We experience what is commonly known as the “grind” every day of our lives. For some, it begins the second they have any spare time during school hours; precious time is not to be wasted lollygagging in front of the library. For others, it might start after a sports practice or afternoon activity. And for a select few, it might even start once most others have already finished their grind and have gone to sleep.
Regardless of what time the grind personally starts for you, it looks pretty similar for the majority of students at Webb: Pull your books out of your bag, start your first assignment, and continue working into the wee hours of the night (or more realistically for upperclassmen, morning).
We complete math problems, write essays, annotate books, and study for tests. While we are in the midst of the grind, we are aiming for at least some hours of precious sleep. Unfortunately, according to a recent Webb survey conducted by Joon Hwang (‘18), the average Webb student sleeps 6.825 hours per day, which is much lower than the National Sleep Foundation’s recommended eight hours minimum. Once finished, we crawl into bed and reenergize for the cycle to start over once more the next day.
The grind itself is tedious, tiring, and even at points makes us feel as if there is no light at the end of the tunnel. It is a part of our lives, and often something we wish was not. I wholeheartedly understand the issue with it, as I too have been there (more times that I would have liked to admit), up at 4 in the morning furiously typing away on my laptop to finish my next summative assessment. However, I’ve come to realize the grind is important and a necessary part of all of us growing into the people we are.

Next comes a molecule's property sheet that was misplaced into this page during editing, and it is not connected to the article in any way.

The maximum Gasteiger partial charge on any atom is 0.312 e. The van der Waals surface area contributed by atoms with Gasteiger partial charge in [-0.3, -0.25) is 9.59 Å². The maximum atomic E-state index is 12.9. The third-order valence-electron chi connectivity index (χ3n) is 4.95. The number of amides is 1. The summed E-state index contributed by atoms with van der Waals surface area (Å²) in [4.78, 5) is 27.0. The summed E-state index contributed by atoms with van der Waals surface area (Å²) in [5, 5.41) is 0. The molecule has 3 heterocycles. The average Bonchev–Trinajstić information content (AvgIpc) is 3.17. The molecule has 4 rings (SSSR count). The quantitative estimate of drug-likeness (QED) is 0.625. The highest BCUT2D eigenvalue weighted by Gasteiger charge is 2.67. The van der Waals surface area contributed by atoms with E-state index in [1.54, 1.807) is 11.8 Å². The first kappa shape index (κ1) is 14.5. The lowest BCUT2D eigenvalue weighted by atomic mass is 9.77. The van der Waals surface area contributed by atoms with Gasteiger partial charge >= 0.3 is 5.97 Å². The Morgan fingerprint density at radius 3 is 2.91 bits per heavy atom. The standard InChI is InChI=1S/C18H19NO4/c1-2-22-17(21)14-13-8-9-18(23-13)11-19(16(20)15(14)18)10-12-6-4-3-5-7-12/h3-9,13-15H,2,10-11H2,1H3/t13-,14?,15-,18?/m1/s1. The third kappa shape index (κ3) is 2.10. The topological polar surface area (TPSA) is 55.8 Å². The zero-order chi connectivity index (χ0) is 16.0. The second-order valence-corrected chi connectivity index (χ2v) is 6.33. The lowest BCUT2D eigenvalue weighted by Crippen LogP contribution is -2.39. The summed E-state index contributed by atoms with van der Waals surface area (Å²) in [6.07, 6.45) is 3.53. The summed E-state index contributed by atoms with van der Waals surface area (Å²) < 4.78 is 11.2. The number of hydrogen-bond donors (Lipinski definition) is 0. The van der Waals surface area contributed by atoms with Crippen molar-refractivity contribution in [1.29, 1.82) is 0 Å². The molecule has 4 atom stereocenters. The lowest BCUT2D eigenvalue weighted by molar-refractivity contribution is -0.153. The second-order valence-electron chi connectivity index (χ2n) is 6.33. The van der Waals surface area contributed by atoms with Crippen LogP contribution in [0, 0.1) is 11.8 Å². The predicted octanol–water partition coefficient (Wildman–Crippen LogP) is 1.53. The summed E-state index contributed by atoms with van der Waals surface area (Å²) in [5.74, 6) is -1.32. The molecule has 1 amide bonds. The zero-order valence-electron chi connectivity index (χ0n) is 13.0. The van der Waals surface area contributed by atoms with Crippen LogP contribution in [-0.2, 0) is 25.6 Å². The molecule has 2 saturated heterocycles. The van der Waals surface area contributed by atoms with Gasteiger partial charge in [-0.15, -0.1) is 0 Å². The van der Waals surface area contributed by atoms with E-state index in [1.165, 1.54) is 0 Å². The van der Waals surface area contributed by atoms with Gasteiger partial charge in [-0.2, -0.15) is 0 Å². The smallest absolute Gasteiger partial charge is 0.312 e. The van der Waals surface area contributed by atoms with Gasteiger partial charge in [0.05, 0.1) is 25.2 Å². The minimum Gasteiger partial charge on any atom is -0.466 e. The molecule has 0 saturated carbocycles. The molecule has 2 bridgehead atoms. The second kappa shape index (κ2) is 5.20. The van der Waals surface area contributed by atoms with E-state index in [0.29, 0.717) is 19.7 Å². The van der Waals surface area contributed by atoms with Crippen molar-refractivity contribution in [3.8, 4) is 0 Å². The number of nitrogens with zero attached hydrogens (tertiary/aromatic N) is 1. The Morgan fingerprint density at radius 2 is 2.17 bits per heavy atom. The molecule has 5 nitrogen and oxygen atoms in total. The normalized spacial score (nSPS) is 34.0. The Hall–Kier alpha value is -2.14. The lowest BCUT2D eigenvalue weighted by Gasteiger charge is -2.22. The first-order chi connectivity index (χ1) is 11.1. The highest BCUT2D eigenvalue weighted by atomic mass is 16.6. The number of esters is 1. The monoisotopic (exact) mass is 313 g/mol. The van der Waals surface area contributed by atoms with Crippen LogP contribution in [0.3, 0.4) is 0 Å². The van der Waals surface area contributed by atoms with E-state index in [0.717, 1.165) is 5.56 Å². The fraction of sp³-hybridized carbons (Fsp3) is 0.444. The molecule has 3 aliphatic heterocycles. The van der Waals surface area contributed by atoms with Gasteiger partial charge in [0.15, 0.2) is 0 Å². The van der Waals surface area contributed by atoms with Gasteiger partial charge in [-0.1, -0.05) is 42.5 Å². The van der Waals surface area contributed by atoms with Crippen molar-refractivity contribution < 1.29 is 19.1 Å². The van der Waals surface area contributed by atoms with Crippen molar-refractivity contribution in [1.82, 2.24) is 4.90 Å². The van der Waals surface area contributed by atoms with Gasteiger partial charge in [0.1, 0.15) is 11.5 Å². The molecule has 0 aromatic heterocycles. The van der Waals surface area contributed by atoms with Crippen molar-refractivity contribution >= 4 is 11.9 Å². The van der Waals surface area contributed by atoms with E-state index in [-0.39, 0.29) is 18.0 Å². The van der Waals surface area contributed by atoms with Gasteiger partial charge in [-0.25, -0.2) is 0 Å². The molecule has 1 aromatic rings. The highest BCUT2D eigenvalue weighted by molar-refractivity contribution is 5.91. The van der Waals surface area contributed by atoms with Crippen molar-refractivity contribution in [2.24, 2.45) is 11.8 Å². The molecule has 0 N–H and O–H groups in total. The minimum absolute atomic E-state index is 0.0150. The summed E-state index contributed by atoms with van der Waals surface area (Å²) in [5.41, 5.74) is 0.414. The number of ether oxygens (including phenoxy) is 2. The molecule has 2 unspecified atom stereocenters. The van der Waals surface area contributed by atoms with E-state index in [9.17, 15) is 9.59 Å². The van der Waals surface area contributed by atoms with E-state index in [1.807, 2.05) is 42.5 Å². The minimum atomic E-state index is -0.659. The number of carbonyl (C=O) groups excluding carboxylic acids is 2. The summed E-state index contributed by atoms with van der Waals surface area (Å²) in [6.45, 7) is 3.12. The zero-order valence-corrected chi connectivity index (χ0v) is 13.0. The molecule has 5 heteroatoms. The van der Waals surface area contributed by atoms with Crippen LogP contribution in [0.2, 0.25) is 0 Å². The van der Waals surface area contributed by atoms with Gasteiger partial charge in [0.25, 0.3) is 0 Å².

The grind has taught me that it’s not the result that matters, but the process. As we struggle to form an identity and claim responsibility in an increasingly chaotic world, the process of working through the grind each night helps ground us. Throughout our Webb career, we have learned the importance of a strong work ethic, and the ability to calmly cruise over the waves of stress often emitting from our community.
Just think, once you’ve graduated and are in the midst of college or the adult world, you will have the skills to take on almost any other problem in life. While everyone else is running around unsure of how to deal with their newfound stress, remember the Webb grind has already forced the very best of you. It has shown all of us who we are in the face of adversity and has also proven that if we can tackle any number of hours of high school homework, we can tackle whatever else the world throws at us.
We learn in our IPC class sophomore year that it takes pressure to build a diamond. That’s exactly what the grind is doing to all of us. By the time we’re out of here, we’ll all be our own glittery strong personas that will stop at nothing to achieve our goals.